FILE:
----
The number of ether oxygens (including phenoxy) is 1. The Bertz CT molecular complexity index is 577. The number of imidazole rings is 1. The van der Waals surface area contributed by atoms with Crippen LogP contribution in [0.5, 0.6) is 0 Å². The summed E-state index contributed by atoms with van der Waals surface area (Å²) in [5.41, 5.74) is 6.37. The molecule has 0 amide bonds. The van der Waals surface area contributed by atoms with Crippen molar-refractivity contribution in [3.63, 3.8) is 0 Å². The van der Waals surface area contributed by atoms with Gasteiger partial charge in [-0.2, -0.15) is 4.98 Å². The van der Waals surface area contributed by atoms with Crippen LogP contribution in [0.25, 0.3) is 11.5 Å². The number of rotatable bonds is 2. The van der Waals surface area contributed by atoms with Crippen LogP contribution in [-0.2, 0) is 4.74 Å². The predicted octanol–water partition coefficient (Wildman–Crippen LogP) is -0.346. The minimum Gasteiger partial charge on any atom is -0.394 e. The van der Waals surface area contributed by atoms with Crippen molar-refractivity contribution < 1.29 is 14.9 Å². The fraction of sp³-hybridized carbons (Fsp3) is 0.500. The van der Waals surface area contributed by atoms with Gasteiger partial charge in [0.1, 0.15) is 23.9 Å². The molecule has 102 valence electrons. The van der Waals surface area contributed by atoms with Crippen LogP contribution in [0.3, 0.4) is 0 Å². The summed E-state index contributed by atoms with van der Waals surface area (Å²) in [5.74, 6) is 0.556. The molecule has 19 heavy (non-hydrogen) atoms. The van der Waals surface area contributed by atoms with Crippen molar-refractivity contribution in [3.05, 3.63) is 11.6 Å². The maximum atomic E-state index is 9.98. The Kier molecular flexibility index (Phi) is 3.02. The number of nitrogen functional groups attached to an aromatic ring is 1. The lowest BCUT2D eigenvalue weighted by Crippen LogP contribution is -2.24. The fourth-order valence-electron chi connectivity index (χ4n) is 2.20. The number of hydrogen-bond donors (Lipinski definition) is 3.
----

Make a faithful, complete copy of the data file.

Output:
The number of ether oxygens (including phenoxy) is 1. The Bertz CT molecular complexity index is 577. The number of imidazole rings is 1. The van der Waals surface area contributed by atoms with Crippen LogP contribution in [0.5, 0.6) is 0 Å². The summed E-state index contributed by atoms with van der Waals surface area (Å²) in [5.41, 5.74) is 6.37. The molecule has 0 amide bonds. The van der Waals surface area contributed by atoms with Crippen molar-refractivity contribution in [3.63, 3.8) is 0 Å². The van der Waals surface area contributed by atoms with Gasteiger partial charge in [-0.2, -0.15) is 4.98 Å². The van der Waals surface area contributed by atoms with Crippen LogP contribution in [0.25, 0.3) is 11.5 Å². The number of rotatable bonds is 2. The van der Waals surface area contributed by atoms with Crippen LogP contribution in [-0.2, 0) is 4.74 Å². The predicted octanol–water partition coefficient (Wildman–Crippen LogP) is -0.346. The minimum Gasteiger partial charge on any atom is -0.394 e. The van der Waals surface area contributed by atoms with Crippen molar-refractivity contribution < 1.29 is 14.9 Å². The fraction of sp³-hybridized carbons (Fsp3) is 0.500. The van der Waals surface area contributed by atoms with Gasteiger partial charge in [0.1, 0.15) is 23.9 Å². The molecule has 102 valence electrons. The van der Waals surface area contributed by atoms with Crippen LogP contribution in [0.3, 0.4) is 0 Å². The summed E-state index contributed by atoms with van der Waals surface area (Å²) in [5.74, 6) is 0.556. The molecule has 19 heavy (non-hydrogen) atoms. The van der Waals surface area contributed by atoms with Crippen molar-refractivity contribution in [3.05, 3.63) is 11.6 Å². The maximum atomic E-state index is 9.98. The Kier molecular flexibility index (Phi) is 3.02. The number of nitrogen functional groups attached to an aromatic ring is 1. The lowest BCUT2D eigenvalue weighted by Crippen LogP contribution is -2.24. The fourth-order valence-electron chi connectivity index (χ4n) is 2.20. The number of hydrogen-bond donors (Lipinski definition) is 3.